This article gives an overview of LocustDB , a new and extremely fast open-source analytics database built in Rust. Part 1 gives some background on analytical query systems and my goals for LocustDB. Part 2 presents benchmark results produced on a data set of 1.46 billion taxi rides and demonstrates median speedups of 3.6x over ClickHouse and 2.1x over tuned kdb+. Part 3 is an architecture deep dive that follows two SQL statements through the guts of the query engine. Part 4 concludes with random learnings, thoughts on Rust, and other incoherent ramblings.
Online analytical processing
Simply put, online analytical processing (OLAP) involves interactively running queries on often large data sets to gain new insights. To give a concrete example, you might be logging all requests to your website and store fields like the country from which the page was accessed, the accessed url, http status code returned by the website, time it took to service the request, and any number of parameters included in the request. Then one day you get reports of performance issues on your search page and run a query like following to identify specific requests that lead to slow responses:
SELECT params.search_term, latency FROM requests WHERE url = '/search' AND latency > 10000 AND day = $TODAY ORDER BY latency DESC
Or you may want to do produce a report on the performance of your website, broken down by various attributes such as url and country. Or someone is trying to break into your systems, and you want to construct some filter that allows you to identify malicious requests and check whether they succeeded. Or one of your pages is returning errors and you want to filter down to and inspect the parameters of those requests.
Typical OLAP queries have a number of distinguishing features that impose unique design constraints:
- Individual queries can be very expensive and may require aggregating trillions of records or more.
- Data is often filtered on or grouped by multiple columns.
- Queries are created ad-hoc and are often unique with respect to others queries previously seen by the system.
As a corollary, elaborate indexing datastructures are often ineffective. Since the number of possible ways to filter or group a dataset grows exponentially with the number of columns, we can only provide precomputed indices/aggregates for a tiny subset of possible queries. The approach taken by LocustDB is to forgo any attempts at complex indexing structures in favor of simple partitioning, performing brute-force scans over large parts of the data set, and then making those scans as fast as hardware allows. The main techniques used to achieve this are caching data in memory, massive parallelism, various optimizations around columnar data storage  and general techniques for high performance computing . The trade-off is that simple queries will be relatively inefficient, which restricts throughput to maybe 1000s of queries per second. LocustDB is not the first system designed in this fashion. Notably Scuba , a proprietary system used at Facebook, and ClickHouse , an open source column-oriented DBMS developed at Yandex, have successfully taken the same approach. Scuba in particular adds two additional innovations which are not currently offered by any widely available systems.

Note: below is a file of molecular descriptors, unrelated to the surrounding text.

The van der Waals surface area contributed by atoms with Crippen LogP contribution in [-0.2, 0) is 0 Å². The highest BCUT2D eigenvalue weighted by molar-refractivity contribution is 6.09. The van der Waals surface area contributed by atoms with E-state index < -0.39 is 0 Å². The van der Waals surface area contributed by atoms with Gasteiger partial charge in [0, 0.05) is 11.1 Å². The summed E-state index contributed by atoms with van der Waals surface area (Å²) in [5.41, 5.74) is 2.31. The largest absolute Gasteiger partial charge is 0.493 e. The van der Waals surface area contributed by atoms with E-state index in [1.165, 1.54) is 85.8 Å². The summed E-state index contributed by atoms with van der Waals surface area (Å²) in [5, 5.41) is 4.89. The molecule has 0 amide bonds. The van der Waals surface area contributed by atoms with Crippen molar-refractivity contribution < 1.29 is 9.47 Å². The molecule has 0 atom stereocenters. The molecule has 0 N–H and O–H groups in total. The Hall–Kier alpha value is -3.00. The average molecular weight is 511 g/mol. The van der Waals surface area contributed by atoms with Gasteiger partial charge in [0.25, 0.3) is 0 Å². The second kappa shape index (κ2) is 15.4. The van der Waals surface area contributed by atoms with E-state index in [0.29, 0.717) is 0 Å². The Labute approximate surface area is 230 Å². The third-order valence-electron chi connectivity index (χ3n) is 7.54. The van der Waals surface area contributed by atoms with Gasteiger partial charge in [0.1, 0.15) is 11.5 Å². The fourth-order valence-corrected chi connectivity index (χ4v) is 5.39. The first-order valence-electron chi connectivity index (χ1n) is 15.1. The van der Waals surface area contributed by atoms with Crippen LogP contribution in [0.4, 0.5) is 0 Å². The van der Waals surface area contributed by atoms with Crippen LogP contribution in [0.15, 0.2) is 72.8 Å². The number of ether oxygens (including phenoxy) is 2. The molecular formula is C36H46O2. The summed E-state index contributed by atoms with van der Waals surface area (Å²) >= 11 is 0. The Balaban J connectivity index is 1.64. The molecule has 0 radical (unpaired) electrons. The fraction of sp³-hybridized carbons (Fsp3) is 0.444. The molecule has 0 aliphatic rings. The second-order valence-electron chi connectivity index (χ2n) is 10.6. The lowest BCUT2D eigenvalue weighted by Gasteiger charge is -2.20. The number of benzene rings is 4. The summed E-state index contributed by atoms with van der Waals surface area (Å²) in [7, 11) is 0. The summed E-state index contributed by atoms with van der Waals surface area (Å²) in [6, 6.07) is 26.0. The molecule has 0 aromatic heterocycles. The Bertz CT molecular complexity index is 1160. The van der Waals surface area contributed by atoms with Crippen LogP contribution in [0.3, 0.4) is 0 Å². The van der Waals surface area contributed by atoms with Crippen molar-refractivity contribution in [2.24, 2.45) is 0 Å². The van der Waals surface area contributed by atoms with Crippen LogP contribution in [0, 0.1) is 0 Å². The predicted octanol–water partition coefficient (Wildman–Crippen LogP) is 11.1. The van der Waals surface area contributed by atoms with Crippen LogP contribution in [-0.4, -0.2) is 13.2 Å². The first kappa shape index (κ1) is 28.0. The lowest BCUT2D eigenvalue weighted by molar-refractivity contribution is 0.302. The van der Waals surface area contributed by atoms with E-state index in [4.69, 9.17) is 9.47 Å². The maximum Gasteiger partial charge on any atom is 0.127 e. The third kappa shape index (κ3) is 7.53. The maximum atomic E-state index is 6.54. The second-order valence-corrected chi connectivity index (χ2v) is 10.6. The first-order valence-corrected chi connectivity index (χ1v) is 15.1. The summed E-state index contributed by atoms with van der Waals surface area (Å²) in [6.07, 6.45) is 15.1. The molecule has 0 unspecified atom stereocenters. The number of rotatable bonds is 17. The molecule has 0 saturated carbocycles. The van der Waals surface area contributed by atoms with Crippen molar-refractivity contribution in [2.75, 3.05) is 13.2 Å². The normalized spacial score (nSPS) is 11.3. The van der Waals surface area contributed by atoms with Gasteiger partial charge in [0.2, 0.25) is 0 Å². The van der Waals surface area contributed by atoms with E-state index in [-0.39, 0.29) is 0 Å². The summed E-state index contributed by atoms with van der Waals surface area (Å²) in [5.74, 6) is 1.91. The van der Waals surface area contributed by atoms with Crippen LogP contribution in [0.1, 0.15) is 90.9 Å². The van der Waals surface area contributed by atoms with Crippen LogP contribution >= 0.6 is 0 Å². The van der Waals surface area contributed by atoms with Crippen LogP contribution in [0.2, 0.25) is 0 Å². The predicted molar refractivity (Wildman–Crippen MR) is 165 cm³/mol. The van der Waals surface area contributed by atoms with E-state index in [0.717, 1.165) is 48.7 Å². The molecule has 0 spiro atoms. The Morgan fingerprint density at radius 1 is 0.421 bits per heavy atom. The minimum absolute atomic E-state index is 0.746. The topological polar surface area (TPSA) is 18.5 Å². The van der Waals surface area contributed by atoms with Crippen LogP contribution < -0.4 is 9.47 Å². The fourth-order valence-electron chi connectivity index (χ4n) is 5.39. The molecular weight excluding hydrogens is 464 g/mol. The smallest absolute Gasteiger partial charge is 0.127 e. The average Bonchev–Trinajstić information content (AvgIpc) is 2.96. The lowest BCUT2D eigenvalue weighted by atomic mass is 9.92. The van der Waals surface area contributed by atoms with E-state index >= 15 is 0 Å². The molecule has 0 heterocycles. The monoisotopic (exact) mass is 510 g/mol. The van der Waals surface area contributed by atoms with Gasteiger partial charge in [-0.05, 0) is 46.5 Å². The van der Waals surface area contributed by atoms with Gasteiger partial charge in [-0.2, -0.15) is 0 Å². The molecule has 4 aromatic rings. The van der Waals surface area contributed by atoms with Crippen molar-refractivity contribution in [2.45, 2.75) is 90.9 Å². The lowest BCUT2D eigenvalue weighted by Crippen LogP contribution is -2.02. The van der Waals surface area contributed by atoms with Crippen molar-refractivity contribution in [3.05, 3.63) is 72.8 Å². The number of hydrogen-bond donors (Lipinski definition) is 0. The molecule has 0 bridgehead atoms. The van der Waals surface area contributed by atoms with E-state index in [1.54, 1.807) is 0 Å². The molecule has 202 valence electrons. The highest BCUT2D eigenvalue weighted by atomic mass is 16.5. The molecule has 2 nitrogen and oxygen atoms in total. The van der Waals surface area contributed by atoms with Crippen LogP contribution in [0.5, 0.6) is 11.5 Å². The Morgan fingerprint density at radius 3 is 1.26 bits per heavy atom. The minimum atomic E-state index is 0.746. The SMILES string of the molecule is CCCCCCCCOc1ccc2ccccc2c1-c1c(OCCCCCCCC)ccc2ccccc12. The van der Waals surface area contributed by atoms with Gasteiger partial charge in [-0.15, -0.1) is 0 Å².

Compression is a key tool for speeding up queries reading from disk and for reducing cost. A 2015 paper by Facebook  claims compression rates of 10x and larger, achieved through automatically applying multiple compression algorithms tailored to different kinds of data. Add to this the complete absence of indexing overhead, and it results in a very cost effective solution. I suspect there exist many low QPS HBase/Cassandra/Elasticsearch/… clusters that could be replaced by a system like Scuba with minimal cost increase (or even significant savings) while providing higher query speeds, more expressive query capabilities and eliminating the need to manually design indices and table schemas.
Most analytics systems have followed the SQL approach of requiring rigid table schemas that define the type and name of all columns upfront. While this makes a lot of sense for applications using a database for long-term storage of critical data, it is often less useful in an analytics setting where data may be short-lived and data integrity is not as crucial. I believe that foregoing rigid, predefined schemas unlocks a long tail of valuable use cases related to debugging, short lived experiments, prototyping and quick iteration for which setting up or migrating schemas is prohibitively cumbersome. A more subtle benefit is that supporting a flexible schema makes it much easier to support a multitude of compression schemes that may be difficult to retrofit if your code makes more rigid assumptions.
LocustDB originally started out during a Dropbox 2017 hackweek as a clone of Scuba. The prototype was open sourced and I have since continued working on it for fun and profit (minus the profit). So far most of my efforts have been focused on the query engine. It is still incomplete in terms of the breadth of supported query types and operators, but already extremely fast and fairly mature architecturally. Other components include a barely functional SQL(ish) parser, in-memory storage and simple compression schemes. There was support for basic persistence built on top of RocksDB at some point but most of this was killed during a refactor. Other functionality that you might consider important and that does not exist yet include the ability to replicate data and run queries across multiple machines, advanced compression algorithms, and not crashing randomly.